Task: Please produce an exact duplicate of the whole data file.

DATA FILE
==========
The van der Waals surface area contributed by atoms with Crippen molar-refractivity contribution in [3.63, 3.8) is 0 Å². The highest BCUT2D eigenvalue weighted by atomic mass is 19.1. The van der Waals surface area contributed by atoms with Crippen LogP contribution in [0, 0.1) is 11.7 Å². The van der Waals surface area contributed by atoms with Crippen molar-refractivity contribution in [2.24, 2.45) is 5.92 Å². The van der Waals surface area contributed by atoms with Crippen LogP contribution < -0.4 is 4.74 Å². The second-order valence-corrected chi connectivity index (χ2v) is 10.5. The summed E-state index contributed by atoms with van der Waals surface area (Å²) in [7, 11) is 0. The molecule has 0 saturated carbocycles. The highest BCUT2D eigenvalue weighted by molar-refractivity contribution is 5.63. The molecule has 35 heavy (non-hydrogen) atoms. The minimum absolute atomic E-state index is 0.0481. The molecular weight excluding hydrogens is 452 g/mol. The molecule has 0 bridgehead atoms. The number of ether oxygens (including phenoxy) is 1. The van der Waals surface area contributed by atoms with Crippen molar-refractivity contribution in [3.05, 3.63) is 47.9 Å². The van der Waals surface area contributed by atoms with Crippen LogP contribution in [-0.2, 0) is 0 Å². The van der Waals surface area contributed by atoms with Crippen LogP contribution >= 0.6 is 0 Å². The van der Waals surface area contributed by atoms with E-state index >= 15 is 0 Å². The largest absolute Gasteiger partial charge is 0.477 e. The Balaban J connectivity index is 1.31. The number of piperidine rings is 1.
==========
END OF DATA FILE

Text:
The van der Waals surface area contributed by atoms with Crippen molar-refractivity contribution in [3.63, 3.8) is 0 Å². The highest BCUT2D eigenvalue weighted by atomic mass is 19.1. The van der Waals surface area contributed by atoms with Crippen LogP contribution in [0, 0.1) is 11.7 Å². The van der Waals surface area contributed by atoms with Crippen molar-refractivity contribution in [2.24, 2.45) is 5.92 Å². The van der Waals surface area contributed by atoms with Crippen LogP contribution < -0.4 is 4.74 Å². The second-order valence-corrected chi connectivity index (χ2v) is 10.5. The summed E-state index contributed by atoms with van der Waals surface area (Å²) in [7, 11) is 0. The molecule has 0 saturated carbocycles. The highest BCUT2D eigenvalue weighted by molar-refractivity contribution is 5.63. The molecule has 35 heavy (non-hydrogen) atoms. The minimum absolute atomic E-state index is 0.0481. The molecular weight excluding hydrogens is 452 g/mol. The molecule has 0 bridgehead atoms. The number of ether oxygens (including phenoxy) is 1. The van der Waals surface area contributed by atoms with Crippen molar-refractivity contribution in [3.05, 3.63) is 47.9 Å². The van der Waals surface area contributed by atoms with Crippen LogP contribution in [-0.2, 0) is 0 Å². The van der Waals surface area contributed by atoms with Crippen LogP contribution >= 0.6 is 0 Å². The van der Waals surface area contributed by atoms with E-state index >= 15 is 0 Å². The largest absolute Gasteiger partial charge is 0.477 e. The Balaban J connectivity index is 1.31. The number of piperidine rings is 1.